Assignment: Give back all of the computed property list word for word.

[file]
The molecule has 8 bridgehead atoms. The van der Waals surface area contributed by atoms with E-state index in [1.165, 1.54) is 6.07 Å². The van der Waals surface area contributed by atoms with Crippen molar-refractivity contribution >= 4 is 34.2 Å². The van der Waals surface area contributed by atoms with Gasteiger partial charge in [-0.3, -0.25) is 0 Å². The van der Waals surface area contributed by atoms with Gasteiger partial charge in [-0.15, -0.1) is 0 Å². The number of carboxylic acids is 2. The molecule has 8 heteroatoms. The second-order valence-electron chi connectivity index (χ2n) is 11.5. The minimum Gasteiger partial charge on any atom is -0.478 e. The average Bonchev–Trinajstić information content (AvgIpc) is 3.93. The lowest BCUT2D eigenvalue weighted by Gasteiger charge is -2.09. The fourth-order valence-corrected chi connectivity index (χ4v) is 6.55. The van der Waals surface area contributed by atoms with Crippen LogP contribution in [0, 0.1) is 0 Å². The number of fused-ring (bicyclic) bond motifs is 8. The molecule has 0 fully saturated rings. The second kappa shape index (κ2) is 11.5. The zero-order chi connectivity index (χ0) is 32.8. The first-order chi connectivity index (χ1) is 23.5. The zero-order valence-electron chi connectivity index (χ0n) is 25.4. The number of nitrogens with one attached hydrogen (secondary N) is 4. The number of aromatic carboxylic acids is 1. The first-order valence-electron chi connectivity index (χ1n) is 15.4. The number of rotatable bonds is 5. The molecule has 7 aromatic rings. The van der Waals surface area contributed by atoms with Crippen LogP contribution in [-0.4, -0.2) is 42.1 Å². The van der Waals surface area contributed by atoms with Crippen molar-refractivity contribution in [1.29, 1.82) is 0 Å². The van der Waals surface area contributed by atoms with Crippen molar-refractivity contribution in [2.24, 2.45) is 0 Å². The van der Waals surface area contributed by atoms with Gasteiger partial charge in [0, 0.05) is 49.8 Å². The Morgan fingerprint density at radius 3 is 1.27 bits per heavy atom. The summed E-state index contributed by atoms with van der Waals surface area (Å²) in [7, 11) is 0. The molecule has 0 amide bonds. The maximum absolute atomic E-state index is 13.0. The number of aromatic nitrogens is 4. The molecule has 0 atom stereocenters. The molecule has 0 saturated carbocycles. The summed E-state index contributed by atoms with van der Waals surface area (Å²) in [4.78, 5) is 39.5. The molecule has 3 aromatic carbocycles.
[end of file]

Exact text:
The molecule has 8 bridgehead atoms. The van der Waals surface area contributed by atoms with E-state index in [1.165, 1.54) is 6.07 Å². The van der Waals surface area contributed by atoms with Crippen molar-refractivity contribution >= 4 is 34.2 Å². The van der Waals surface area contributed by atoms with Gasteiger partial charge in [-0.3, -0.25) is 0 Å². The van der Waals surface area contributed by atoms with Gasteiger partial charge in [-0.15, -0.1) is 0 Å². The number of carboxylic acids is 2. The molecule has 8 heteroatoms. The second-order valence-electron chi connectivity index (χ2n) is 11.5. The minimum Gasteiger partial charge on any atom is -0.478 e. The average Bonchev–Trinajstić information content (AvgIpc) is 3.93. The lowest BCUT2D eigenvalue weighted by Gasteiger charge is -2.09. The fourth-order valence-corrected chi connectivity index (χ4v) is 6.55. The van der Waals surface area contributed by atoms with Crippen LogP contribution in [0, 0.1) is 0 Å². The number of fused-ring (bicyclic) bond motifs is 8. The molecule has 0 fully saturated rings. The second kappa shape index (κ2) is 11.5. The zero-order chi connectivity index (χ0) is 32.8. The first-order chi connectivity index (χ1) is 23.5. The zero-order valence-electron chi connectivity index (χ0n) is 25.4. The number of nitrogens with one attached hydrogen (secondary N) is 4. The number of aromatic carboxylic acids is 1. The first-order valence-electron chi connectivity index (χ1n) is 15.4. The number of rotatable bonds is 5. The molecule has 7 aromatic rings. The van der Waals surface area contributed by atoms with Crippen LogP contribution in [-0.4, -0.2) is 42.1 Å². The van der Waals surface area contributed by atoms with Crippen molar-refractivity contribution in [1.29, 1.82) is 0 Å². The van der Waals surface area contributed by atoms with Crippen molar-refractivity contribution in [2.24, 2.45) is 0 Å². The van der Waals surface area contributed by atoms with Gasteiger partial charge in [0, 0.05) is 49.8 Å². The Morgan fingerprint density at radius 3 is 1.27 bits per heavy atom. The summed E-state index contributed by atoms with van der Waals surface area (Å²) in [7, 11) is 0. The molecule has 0 amide bonds. The maximum absolute atomic E-state index is 13.0. The number of aromatic nitrogens is 4. The molecule has 0 atom stereocenters. The molecule has 0 saturated carbocycles. The summed E-state index contributed by atoms with van der Waals surface area (Å²) in [4.78, 5) is 39.5. The molecule has 3 aromatic carbocycles.